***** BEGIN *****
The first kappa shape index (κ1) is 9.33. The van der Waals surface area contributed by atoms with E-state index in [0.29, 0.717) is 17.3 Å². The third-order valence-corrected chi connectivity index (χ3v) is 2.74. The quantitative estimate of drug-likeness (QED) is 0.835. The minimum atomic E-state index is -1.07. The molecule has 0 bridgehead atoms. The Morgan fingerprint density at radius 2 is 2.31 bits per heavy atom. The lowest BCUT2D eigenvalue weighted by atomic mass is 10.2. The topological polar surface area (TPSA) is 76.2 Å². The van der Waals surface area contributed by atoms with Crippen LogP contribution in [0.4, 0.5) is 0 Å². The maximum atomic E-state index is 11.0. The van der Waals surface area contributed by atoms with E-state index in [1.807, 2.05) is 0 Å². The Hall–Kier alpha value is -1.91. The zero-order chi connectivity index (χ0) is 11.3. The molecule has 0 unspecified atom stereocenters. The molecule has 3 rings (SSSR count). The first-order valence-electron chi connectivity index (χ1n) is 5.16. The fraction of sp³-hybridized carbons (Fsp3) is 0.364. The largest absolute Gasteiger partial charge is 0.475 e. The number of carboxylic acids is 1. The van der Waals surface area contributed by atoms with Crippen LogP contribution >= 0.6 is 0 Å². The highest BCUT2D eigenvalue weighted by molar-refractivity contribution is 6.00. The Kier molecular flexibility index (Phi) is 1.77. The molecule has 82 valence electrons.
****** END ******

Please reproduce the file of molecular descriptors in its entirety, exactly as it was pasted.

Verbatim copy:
The first kappa shape index (κ1) is 9.33. The van der Waals surface area contributed by atoms with E-state index in [0.29, 0.717) is 17.3 Å². The third-order valence-corrected chi connectivity index (χ3v) is 2.74. The quantitative estimate of drug-likeness (QED) is 0.835. The minimum atomic E-state index is -1.07. The molecule has 0 bridgehead atoms. The Morgan fingerprint density at radius 2 is 2.31 bits per heavy atom. The lowest BCUT2D eigenvalue weighted by atomic mass is 10.2. The topological polar surface area (TPSA) is 76.2 Å². The van der Waals surface area contributed by atoms with Crippen LogP contribution in [0.4, 0.5) is 0 Å². The maximum atomic E-state index is 11.0. The van der Waals surface area contributed by atoms with E-state index in [1.807, 2.05) is 0 Å². The Hall–Kier alpha value is -1.91. The zero-order chi connectivity index (χ0) is 11.3. The molecule has 0 unspecified atom stereocenters. The molecule has 3 rings (SSSR count). The first-order valence-electron chi connectivity index (χ1n) is 5.16. The fraction of sp³-hybridized carbons (Fsp3) is 0.364. The largest absolute Gasteiger partial charge is 0.475 e. The number of carboxylic acids is 1. The van der Waals surface area contributed by atoms with Crippen LogP contribution >= 0.6 is 0 Å². The highest BCUT2D eigenvalue weighted by molar-refractivity contribution is 6.00. The Kier molecular flexibility index (Phi) is 1.77. The molecule has 82 valence electrons.